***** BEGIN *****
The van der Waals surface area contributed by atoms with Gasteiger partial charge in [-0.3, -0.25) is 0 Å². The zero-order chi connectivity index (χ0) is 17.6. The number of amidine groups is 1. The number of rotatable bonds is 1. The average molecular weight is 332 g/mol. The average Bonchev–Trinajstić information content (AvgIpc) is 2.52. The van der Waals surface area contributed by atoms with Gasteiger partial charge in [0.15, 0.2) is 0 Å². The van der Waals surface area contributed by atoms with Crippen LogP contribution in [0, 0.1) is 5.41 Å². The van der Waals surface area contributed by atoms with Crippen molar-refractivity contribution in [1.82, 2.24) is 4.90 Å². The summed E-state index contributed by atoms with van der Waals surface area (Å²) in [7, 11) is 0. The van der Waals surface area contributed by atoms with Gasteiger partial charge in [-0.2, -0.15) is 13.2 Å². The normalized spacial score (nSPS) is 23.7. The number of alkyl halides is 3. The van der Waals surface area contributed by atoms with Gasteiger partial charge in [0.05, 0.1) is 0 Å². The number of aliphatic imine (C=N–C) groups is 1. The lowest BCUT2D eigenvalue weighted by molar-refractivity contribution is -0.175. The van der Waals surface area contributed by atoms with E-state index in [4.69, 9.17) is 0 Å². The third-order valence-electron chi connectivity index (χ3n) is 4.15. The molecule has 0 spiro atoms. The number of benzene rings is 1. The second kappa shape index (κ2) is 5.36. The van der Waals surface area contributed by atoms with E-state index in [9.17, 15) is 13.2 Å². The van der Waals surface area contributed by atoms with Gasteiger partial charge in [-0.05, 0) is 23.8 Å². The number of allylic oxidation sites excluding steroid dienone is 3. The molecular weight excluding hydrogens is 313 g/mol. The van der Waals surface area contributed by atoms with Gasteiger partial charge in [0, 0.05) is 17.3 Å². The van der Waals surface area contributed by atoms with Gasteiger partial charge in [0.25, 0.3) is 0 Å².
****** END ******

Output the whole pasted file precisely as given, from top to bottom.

The van der Waals surface area contributed by atoms with Gasteiger partial charge in [-0.3, -0.25) is 0 Å². The zero-order chi connectivity index (χ0) is 17.6. The number of amidine groups is 1. The number of rotatable bonds is 1. The average molecular weight is 332 g/mol. The average Bonchev–Trinajstić information content (AvgIpc) is 2.52. The van der Waals surface area contributed by atoms with Gasteiger partial charge in [0.15, 0.2) is 0 Å². The van der Waals surface area contributed by atoms with Crippen LogP contribution in [0, 0.1) is 5.41 Å². The van der Waals surface area contributed by atoms with Crippen molar-refractivity contribution in [1.82, 2.24) is 4.90 Å². The summed E-state index contributed by atoms with van der Waals surface area (Å²) in [7, 11) is 0. The van der Waals surface area contributed by atoms with Gasteiger partial charge in [-0.2, -0.15) is 13.2 Å². The normalized spacial score (nSPS) is 23.7. The number of alkyl halides is 3. The van der Waals surface area contributed by atoms with Gasteiger partial charge in [0.05, 0.1) is 0 Å². The number of aliphatic imine (C=N–C) groups is 1. The lowest BCUT2D eigenvalue weighted by molar-refractivity contribution is -0.175. The van der Waals surface area contributed by atoms with E-state index in [4.69, 9.17) is 0 Å². The third-order valence-electron chi connectivity index (χ3n) is 4.15. The molecule has 0 spiro atoms. The number of benzene rings is 1. The second kappa shape index (κ2) is 5.36. The van der Waals surface area contributed by atoms with E-state index in [9.17, 15) is 13.2 Å². The van der Waals surface area contributed by atoms with Gasteiger partial charge in [-0.05, 0) is 23.8 Å². The number of allylic oxidation sites excluding steroid dienone is 3. The molecular weight excluding hydrogens is 313 g/mol. The van der Waals surface area contributed by atoms with Gasteiger partial charge in [0, 0.05) is 17.3 Å². The van der Waals surface area contributed by atoms with Gasteiger partial charge in [0.25, 0.3) is 0 Å².